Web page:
Transitional Age Youth
(TAY) & Mental Health
Goal: To create a developmentally competent mental
health program for vulnerable TAY, specifically those
leaving the child welfare and the juvenile justice
system.
Facts
TAY face difficult challenges in adolescence & often lack
supportive/protective factors that aid in successful transitions into
adulthood.
TAY leaving child welfare and juvenile justice systems experience high
rates of homelessness, unemployment, unplanned pregnancies,
mental health disorders, and low educational attainment (Courtney,
Dworsky, Lee, & Pollack, 2007)
The United States Government Accountability Office (2008) reported
that over 2.4 million or 6.5% of young adults between the ages of 18
and 26 had a serious mental illness in 2006.
Social Work Relevance
Grant addresses the gap of mental health coverage
TAY experience when services provided through child
welfare & juvenile justice systems end.
Social workers need to be proactive in reaching out to
TAY since they are at higher risk to re-enter the child
welfare system as parents or the adult justice system.
Advocating for improved mental health services for a
population of youth that are greatly underserved.
Cross-cultural Relevance
TAY in the California child welfare systems are
disproportionally African American, where African
American children represent 6% of the population
but are 13% of the children in the child welfare
system (U.S. Department of Health and Human Services,
Children’s Bureau, 2009).
TAY involved in the California juvenile justice
system are disproportionally African American
(26%) and Latino (52%) (State of California
Department of Justice, 2011)
Methods
Target Population: Orange County Conservation Corp’s (OCCC)
program participants including: former foster youth, gang involved
youth, youth leaving juvenile/adult justice systems, parenting youth,
high school drop outs, & homeless youth.
Funding Source Strategies: OneOC (Non-profit Consulting group),
online foundation directory.
California Wellness Foundation selected for matching goals & grant
criteria.
Needs Assessment Sources: County of Orange Community
Indicators report (2010)
Budget Approximated at $113,500 and includes: Program director &
psychiatrist salaries, program supplies, office supplies, and
operational costs.
GRANT PROPOSAL
Summary: To enhance services to the OCCC, which
provides job training, work experience, high school
diploma opportunities, case management, and access
to supportive services for TAY. The new program would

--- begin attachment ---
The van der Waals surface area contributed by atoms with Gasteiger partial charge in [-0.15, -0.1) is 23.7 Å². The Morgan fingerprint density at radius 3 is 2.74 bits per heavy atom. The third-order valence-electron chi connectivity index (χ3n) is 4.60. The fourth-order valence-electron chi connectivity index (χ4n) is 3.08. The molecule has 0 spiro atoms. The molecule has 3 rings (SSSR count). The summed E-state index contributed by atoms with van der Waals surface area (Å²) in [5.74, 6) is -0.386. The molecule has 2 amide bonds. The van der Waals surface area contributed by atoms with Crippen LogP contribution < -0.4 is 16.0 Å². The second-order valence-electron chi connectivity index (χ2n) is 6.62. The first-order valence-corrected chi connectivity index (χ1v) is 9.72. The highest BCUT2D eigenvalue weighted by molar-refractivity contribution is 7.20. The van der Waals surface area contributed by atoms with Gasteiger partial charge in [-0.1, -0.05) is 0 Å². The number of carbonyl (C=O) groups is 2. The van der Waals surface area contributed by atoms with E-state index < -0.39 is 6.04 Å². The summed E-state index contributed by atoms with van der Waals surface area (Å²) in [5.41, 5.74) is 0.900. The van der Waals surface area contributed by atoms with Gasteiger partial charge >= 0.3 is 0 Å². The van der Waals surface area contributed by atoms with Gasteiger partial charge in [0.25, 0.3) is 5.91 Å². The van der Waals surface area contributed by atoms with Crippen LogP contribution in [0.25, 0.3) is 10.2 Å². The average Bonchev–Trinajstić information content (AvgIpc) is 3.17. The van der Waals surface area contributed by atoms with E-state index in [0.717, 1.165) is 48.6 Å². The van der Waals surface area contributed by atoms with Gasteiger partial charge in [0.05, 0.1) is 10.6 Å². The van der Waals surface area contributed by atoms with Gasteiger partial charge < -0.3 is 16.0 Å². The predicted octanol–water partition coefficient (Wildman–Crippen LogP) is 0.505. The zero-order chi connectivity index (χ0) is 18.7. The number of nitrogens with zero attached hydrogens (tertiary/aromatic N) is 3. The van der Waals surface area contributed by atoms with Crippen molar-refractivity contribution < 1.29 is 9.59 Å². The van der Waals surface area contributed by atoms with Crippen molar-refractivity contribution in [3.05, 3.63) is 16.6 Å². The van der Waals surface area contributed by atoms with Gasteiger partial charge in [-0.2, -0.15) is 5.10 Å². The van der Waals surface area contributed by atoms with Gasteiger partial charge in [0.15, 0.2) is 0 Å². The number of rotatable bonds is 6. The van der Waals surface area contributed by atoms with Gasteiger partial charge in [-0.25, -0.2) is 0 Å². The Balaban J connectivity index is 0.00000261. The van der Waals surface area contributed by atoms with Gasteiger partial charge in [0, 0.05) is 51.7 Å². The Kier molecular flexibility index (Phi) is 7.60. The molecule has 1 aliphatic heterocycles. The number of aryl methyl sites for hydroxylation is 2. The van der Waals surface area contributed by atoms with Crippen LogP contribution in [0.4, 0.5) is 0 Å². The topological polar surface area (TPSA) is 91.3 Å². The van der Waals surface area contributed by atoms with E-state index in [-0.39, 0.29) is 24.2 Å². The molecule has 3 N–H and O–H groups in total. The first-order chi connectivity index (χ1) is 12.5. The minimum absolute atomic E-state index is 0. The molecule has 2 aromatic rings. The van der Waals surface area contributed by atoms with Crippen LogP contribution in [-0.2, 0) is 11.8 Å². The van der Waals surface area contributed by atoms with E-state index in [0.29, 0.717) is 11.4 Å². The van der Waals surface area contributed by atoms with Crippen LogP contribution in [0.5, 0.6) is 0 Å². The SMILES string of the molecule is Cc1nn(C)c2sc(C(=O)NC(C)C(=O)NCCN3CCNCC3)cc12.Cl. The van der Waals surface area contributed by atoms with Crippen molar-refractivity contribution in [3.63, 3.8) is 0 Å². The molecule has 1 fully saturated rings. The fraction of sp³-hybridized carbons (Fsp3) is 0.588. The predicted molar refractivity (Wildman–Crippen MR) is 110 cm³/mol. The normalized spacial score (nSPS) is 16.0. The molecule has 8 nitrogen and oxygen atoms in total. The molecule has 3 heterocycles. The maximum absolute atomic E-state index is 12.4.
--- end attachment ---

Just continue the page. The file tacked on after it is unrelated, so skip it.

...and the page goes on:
add a developmental and culturally competent mental
health component to address emerging mental health
issues & promote protective factors for TAY struggling
with the transition into adulthood.
Sustainability: This program would be funded for the
first 3 years through the California Wellness
Foundation.
Grant Proposal:
Objectives & Evaluation
To promote the coping skills, social support, and
psychological protective factors needed for TAY to
become successful and self-sufficient adults. This
program has three components: (a) Group Therapy, (b)
Individual Therapy, and (c) Psychiatric Services.
Internal program evaluations utilized incorporating the
Life Worth Living and Quality of Life Index & the Modified
Global Assessment of Functioning (M-GAF) (Hall, 1995;
Rakfeldt, 2003).
Lessons Learned
Creating a grant that addressed two different
populations proved to be difficult when making the
literature review cohesive.
Very little research on mental health and emerging
adulthood.
Collaboration with the non-profit, proved rewarding
as it served to educate staff on the developmental
and mental health needs of the population they
serve.
References
County of Orange. (2010). Orange County 2011 community indicators. Retrieved from
http://www.ocbc.org/wp-content/uploads/2011-Community-Indicators-Report.pdf
Courtney, M. E., Dworsky, A., Lee, M.S., & Pollack, H.
(2007). When should the state cease parenting?
Evidence from the Midwest study. Chicago, IL: Chapin Hall Center for Children at the
University of Chicago.
Hall, R. (1995). Global assessment of functioning: A modified scale. Psychosomatics, 36, 267-275.
Rakfeldt, J., & McGlashan, T. H. (2004). The nature of the prodrome in schizophrenia. In W. S. Stone, S. V.
Faraone, & M. T. Tsuang (Eds.), Early clinical intervention and prevention in schizophrenia (pp.
75-91). Totowa, NJ: Humana Press.
State of California Department of Justice. (2011). Juvenile justice in California 2010. Retreived from:
http://ag.ca.gov/cjsc/pubs.php
United States Government Accountability Office. (2008). Young adults with serious mental illness: Some
states and federal agencies are taking steps to address their transition challenges. (GAO-08-678).
Washington, DC: Author.
U.S. Department of Health and Human Services, Children’s Bureau (2009). Child welfare outcomes
2007: Report to congress. Retrieved from http:// cwoutcomes.acf.hhs.gov/data/
2004-
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